Why are we back in Bulgaria?
Don has probably played over 450 golf courses around the world. A stat he is quite proud of and one he intends to expand on whenever possible.
So far this trip, he has added several South African courses, a couple in Belek, Turkey and now in his sights is Thracian Cliffs, Bulgaria. This course is appealing to Don on a number of levels. It was designed by Gary Player (any golfer will know who he is); it’s in a spectacular setting, hugging the rugged cliffs along the coast of the black sea. It also hosted a European Matchplay in 2013, more importantly; who else does he know will ever be able to say they’ve played Thracian Cliffs?
Now I enjoy my golf, resort golf in particular; the word resort should be the give-away. This generally means on holidays, in some exotic location. I could get used to having a caddy carry my clubs, or use a golf cart to whip around 18.
At home, four hours of chasing a little white ball around the ground is not my preferred way to spend a Saturday. I’m tempted to make some humorous remark about simple minds entertained by simple things, but I have to spend the rest of my life in close proximity with this man!
Thracian Cliffs is about 700km from our drop off point in Turkey. I should say it’s out of our way by a considerable distance, but that is only partly true. Our plan is to head to Montenegro and follow the Adriatic coast up into Croatia, but the car lease does not permit us to drive through Albania or Kosovo which would shorten our trip considerably, but we decide its not worth the risk of voiding our insurance. We have to go through Bulgaria and detouring up to Balchik, where the golf resort is, will only add 4 or 5 hours. In the scheme of things this is nothing; it’s not like we have anywhere we need to be in a hurry!
We’ve booked into the resort for two nights, starting Saturday. Therefore we have two nights to fill in. We decide to cover as many kilometers in day one and see where we land. The trip is pretty uneventful, well, until we get to the Bulgarian border that is.
It’s drizzling with rain and we are on a windy regional road, taking the shorter route through the mountains. We stop to exit Turkey, drive a little further and start the entry into Bulgaria, handing over passports and car documents. We pay €3 for something; road toll, tax, who knows. We drive a little further; you are never sure how many checks you will go through.
Nothing is written in English, Don misinterprets the directions at the next check point and a not so happy Bulgarian border guard has come out of his little booth, into the rain, to wave us back. He is clearly not amused, or charmed, by our claims to be Australian and not understand!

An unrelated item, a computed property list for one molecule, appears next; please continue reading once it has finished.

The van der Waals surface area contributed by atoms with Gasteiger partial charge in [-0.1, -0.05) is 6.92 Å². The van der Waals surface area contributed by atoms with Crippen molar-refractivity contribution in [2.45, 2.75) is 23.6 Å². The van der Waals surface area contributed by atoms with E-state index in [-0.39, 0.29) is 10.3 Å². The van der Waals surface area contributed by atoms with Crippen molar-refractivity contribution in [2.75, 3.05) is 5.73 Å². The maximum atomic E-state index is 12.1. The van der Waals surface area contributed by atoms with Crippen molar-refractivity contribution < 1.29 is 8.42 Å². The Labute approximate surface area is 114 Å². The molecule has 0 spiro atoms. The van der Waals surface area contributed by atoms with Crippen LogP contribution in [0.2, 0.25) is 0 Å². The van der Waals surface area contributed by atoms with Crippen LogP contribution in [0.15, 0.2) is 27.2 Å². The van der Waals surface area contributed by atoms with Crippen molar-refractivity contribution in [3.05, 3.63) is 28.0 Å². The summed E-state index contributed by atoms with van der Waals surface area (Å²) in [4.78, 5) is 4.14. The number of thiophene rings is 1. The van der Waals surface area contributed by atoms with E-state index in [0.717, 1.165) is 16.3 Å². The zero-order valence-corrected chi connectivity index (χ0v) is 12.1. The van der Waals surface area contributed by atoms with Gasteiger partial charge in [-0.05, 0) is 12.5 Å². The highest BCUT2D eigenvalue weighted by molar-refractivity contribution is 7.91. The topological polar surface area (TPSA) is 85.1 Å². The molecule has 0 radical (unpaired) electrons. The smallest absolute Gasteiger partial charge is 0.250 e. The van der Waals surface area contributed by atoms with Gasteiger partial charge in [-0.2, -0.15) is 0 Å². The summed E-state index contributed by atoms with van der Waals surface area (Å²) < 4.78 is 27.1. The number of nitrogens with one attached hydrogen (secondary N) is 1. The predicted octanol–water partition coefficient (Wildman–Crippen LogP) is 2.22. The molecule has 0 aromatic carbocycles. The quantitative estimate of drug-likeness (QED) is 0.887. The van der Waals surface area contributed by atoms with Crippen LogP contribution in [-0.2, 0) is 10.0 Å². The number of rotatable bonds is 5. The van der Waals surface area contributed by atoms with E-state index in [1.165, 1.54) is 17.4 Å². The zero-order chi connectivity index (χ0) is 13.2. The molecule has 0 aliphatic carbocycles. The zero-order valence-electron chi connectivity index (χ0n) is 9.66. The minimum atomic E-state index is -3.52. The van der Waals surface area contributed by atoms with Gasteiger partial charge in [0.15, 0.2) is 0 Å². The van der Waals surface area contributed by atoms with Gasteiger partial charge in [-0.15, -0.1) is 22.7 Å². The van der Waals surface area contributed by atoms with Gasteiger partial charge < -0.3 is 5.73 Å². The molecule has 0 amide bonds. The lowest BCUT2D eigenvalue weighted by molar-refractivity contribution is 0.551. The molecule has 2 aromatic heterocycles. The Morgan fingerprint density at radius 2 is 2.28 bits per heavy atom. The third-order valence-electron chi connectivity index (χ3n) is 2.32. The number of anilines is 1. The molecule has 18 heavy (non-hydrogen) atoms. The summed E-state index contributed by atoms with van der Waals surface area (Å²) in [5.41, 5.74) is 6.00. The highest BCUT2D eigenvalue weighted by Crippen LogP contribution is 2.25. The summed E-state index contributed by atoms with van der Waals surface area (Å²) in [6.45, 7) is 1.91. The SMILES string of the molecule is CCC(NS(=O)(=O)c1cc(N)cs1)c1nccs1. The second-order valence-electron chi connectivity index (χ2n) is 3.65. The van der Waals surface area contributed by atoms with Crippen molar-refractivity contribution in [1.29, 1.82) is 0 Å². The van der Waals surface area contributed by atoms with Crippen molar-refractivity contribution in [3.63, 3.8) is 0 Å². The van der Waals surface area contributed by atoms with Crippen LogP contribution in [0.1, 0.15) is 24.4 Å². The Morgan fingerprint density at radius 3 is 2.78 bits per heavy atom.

He already thinks we (well at least Don) are idiots. Don adds to this by reversing into a park bench. Not sure why there is a park bench there in the first place, not about to ask.
Holding our breath, our grumpy guard takes several long minutes to consider our passports, enter some details into his computer and then another considerable pause, before gruffly stamping and handing them back. Phew, for a moment we thought he might refuse us entry!
Burgas is the first major town we had considered stopping in, until we view the endless industrial smoke stacks, shipping containers and highrise apartment blocks, built to minimum specifications during communist dominance and now decaying. We decide to push through.
The next town to consider is Varna. At first sight it looks unappealing, rows of decaying apartment blocks, roads in desperate need of repair. It looks only a little less bleak and miserable than Burgas, but we’ve done enough driving. If it’s really bad we can stay one night and move on tomorrow.
Well, we stayed two nights in Varna and the town surprised us. We stumbled upon our accommodation around 8pm. Having driven past a few options Modus looked reasonable, even with sandbags stacked at the doorway, a result of the recent rain. Inside is a slick, modern styled boutique hotel. After 5 weeks of island hopping, with varying degrees of comfort in our accommodation, it was total luxury to us.
The hotel restaurant was also first rate and we discovered that Bulgarians know how to make wine; good wine. The hotel staff were more than happy to share their local knowledge on what reds to drink! I splurged and took myself off for a spa treatment: 90 minutes of pampering bliss for A$50. I would have spent all day there for that price!
We knew there had been a bit of rain around, we had moved our golf booking to avoid the rain. In fact the area had received over a months worth of rain the day before we arrived. This had resulted in flash flooding and 12 people being washed away at a gypsy camp close to Varna. On Saturday, the rain is moving on, but the roads are worse for wear from the flash flooding. At the entry into Thracian Cliffs, the road has collapsed and is just barely passable.